10 Ways to Celebrate a Single Mom’s Mother’s Day
After many years of Anna Jarvis promoting a special day to honor all mothers and the sacrifices they made for their children, President Wilson proclaimed Mother’s Day an official U.S. holiday in 1914. The second Sunday in May rapidly became one of the biggest holidays for consumer spending, second only to Christmas. Hallmark reports that Mother’s Day cards are their third bestsellers, behind Christmas and Valentine’s Day.
Following the money, advertisers inundate us with weeks of commercials and print ads showing a woman being pampered on Mother’s Day. Her husband and kids are bringing her breakfast in bed, showering her with presents, taking over her chores for the day, taking her out for a lavish brunch.
But what if you’re a single mom and your kids aren’t capable of cooking you breakfast, driving a car to get presents for you or paying for a fancy brunch?
If life were fair, a single Mom would be getting double the celebration since she’s doing the job of two parents, but often Mother’s Day for a single mom passes with little fanfare.
Being a single mom for 10 years, I experienced many holidays alone with my kids. In the early years, I was grateful for the preschool teachers that had the children make pictures out of their handprints. I treasured those homemade necklaces made of macaroni and the footprints set in plaster. Although almost all moms love the homemade gifts, they may have special significance for the single mother. It may be the only gift she gets for Mother’s Day.
If you’re a single mom, I think it’s important that you find a way to acknowledge this day and have your children honor you. It may seem self-serving, but I believe it’s important for your children to recognize all that you do and take a day to celebrate you. Even a toddler can sit and draw a picture for Mom or do a small chore for you. You could have an older child make you a simple meal of toast and juice or make your bed for you. It’s an important part of development for kids to look outside themselves and provide a service of thanks to another. There is no value, to you or your children, in being a martyr.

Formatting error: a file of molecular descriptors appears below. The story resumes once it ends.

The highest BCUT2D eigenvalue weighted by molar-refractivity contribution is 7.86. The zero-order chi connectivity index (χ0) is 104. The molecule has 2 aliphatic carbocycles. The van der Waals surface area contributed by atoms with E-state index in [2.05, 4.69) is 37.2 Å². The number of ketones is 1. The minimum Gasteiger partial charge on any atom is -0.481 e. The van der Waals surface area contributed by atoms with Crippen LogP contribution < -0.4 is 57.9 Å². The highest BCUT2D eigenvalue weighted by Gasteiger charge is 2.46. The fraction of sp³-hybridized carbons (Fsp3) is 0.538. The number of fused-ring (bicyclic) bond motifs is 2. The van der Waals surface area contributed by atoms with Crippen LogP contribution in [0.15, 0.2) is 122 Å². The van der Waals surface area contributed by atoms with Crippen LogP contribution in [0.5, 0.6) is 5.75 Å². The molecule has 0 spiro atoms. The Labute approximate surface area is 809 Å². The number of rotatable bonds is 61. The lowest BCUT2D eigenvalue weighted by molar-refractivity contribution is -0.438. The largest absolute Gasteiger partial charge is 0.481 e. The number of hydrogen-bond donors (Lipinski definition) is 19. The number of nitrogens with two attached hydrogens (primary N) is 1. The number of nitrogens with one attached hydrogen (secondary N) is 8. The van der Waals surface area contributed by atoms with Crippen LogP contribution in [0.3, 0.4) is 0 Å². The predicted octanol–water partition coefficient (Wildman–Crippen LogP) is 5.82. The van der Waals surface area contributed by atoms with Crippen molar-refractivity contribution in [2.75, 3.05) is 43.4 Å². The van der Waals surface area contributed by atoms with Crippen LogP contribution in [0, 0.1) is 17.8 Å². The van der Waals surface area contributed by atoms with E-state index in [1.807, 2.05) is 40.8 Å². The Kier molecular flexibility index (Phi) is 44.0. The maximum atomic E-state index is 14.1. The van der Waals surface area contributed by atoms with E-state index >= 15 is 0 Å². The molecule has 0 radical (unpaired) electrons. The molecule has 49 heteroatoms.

If you are a divorced man with children, please remember that even though you divorced your wife, she is still the mother of your children. You would be teaching your children a valuable lesson in kindness and thoughtfulness if you were to take them shopping for a card and gift for their mother. I was fortunate that my ex-husband continued to assist our children with shopping for Mother’s Day cards and gifts when they were very young. Sadly, this is not always the case in co-parenting situations.
For close friends and family members of a single mom of young kids, here are a few ideas that she might appreciate:
- Take photographs of the kids and frame them.
- Invite the children for an afternoon outing so she can have a free afternoon.
- Give her an afternoon of yard work.
- Write a letter praising her parenting abilities and strengths.
- Give gift certificates to child-friendly restaurants.
- Help young children make her a card or draw a picture.
- Take older kids shopping and help them select a card or small gift.
- Give her a gift certificate to a spa.
- Include her and her kids in your family celebration.
- Offer to babysit.
Ironically, Anna Jarvis, the founder of Mother’s Day, never married, never had children and eventually renounced Mother’s Day as having become too commercial. Her efforts to rescind Mother’s Day failed and the holiday has become firmly planted in our culture. It’s a day to honor all mothers and I’m wishing a special Happy Mother’s Day to all the women who are parenting on their own. Sometimes you might be exhausted, broke and frustrated but remember that you are strong, brave, loving and worthy of celebrating!